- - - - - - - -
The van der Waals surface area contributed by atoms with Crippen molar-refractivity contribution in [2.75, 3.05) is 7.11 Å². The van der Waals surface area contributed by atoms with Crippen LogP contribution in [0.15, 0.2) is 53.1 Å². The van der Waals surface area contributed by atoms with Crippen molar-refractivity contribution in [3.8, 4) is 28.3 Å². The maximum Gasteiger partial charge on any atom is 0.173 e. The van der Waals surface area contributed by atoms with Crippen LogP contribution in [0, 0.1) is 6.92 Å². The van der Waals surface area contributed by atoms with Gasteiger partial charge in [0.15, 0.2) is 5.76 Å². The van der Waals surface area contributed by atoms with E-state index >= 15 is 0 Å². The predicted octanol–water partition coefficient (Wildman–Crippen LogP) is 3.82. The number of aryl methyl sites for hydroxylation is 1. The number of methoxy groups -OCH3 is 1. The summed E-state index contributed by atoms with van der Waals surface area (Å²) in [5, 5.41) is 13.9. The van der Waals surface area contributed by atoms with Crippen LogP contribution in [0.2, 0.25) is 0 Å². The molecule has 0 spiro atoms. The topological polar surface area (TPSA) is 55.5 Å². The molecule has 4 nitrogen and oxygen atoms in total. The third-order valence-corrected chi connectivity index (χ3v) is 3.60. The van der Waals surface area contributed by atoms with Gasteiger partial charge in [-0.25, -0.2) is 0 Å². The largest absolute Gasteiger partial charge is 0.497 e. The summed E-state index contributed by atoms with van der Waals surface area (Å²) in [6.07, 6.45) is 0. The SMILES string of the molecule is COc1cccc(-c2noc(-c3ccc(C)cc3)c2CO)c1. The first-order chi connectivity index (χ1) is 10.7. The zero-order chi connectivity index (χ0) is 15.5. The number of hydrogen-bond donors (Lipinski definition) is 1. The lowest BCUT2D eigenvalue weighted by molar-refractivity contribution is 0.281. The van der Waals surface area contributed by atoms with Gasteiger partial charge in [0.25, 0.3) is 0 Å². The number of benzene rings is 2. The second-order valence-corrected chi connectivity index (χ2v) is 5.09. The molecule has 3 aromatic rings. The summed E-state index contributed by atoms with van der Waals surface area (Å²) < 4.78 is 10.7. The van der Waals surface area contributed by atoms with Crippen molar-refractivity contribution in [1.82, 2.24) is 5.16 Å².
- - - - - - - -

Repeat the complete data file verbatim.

The van der Waals surface area contributed by atoms with Crippen molar-refractivity contribution in [2.75, 3.05) is 7.11 Å². The van der Waals surface area contributed by atoms with Crippen LogP contribution in [0.15, 0.2) is 53.1 Å². The van der Waals surface area contributed by atoms with Crippen molar-refractivity contribution in [3.8, 4) is 28.3 Å². The maximum Gasteiger partial charge on any atom is 0.173 e. The van der Waals surface area contributed by atoms with Crippen LogP contribution in [0, 0.1) is 6.92 Å². The van der Waals surface area contributed by atoms with Gasteiger partial charge in [0.15, 0.2) is 5.76 Å². The van der Waals surface area contributed by atoms with E-state index >= 15 is 0 Å². The predicted octanol–water partition coefficient (Wildman–Crippen LogP) is 3.82. The number of aryl methyl sites for hydroxylation is 1. The number of methoxy groups -OCH3 is 1. The summed E-state index contributed by atoms with van der Waals surface area (Å²) in [5, 5.41) is 13.9. The van der Waals surface area contributed by atoms with Crippen LogP contribution in [0.2, 0.25) is 0 Å². The molecule has 0 spiro atoms. The topological polar surface area (TPSA) is 55.5 Å². The molecule has 4 nitrogen and oxygen atoms in total. The third-order valence-corrected chi connectivity index (χ3v) is 3.60. The van der Waals surface area contributed by atoms with Gasteiger partial charge in [-0.25, -0.2) is 0 Å². The largest absolute Gasteiger partial charge is 0.497 e. The summed E-state index contributed by atoms with van der Waals surface area (Å²) in [6.07, 6.45) is 0. The SMILES string of the molecule is COc1cccc(-c2noc(-c3ccc(C)cc3)c2CO)c1. The first-order chi connectivity index (χ1) is 10.7. The zero-order chi connectivity index (χ0) is 15.5. The number of hydrogen-bond donors (Lipinski definition) is 1. The lowest BCUT2D eigenvalue weighted by molar-refractivity contribution is 0.281. The van der Waals surface area contributed by atoms with Gasteiger partial charge in [0.25, 0.3) is 0 Å². The number of benzene rings is 2. The second-order valence-corrected chi connectivity index (χ2v) is 5.09. The molecule has 3 aromatic rings. The summed E-state index contributed by atoms with van der Waals surface area (Å²) < 4.78 is 10.7. The van der Waals surface area contributed by atoms with Crippen molar-refractivity contribution in [1.82, 2.24) is 5.16 Å².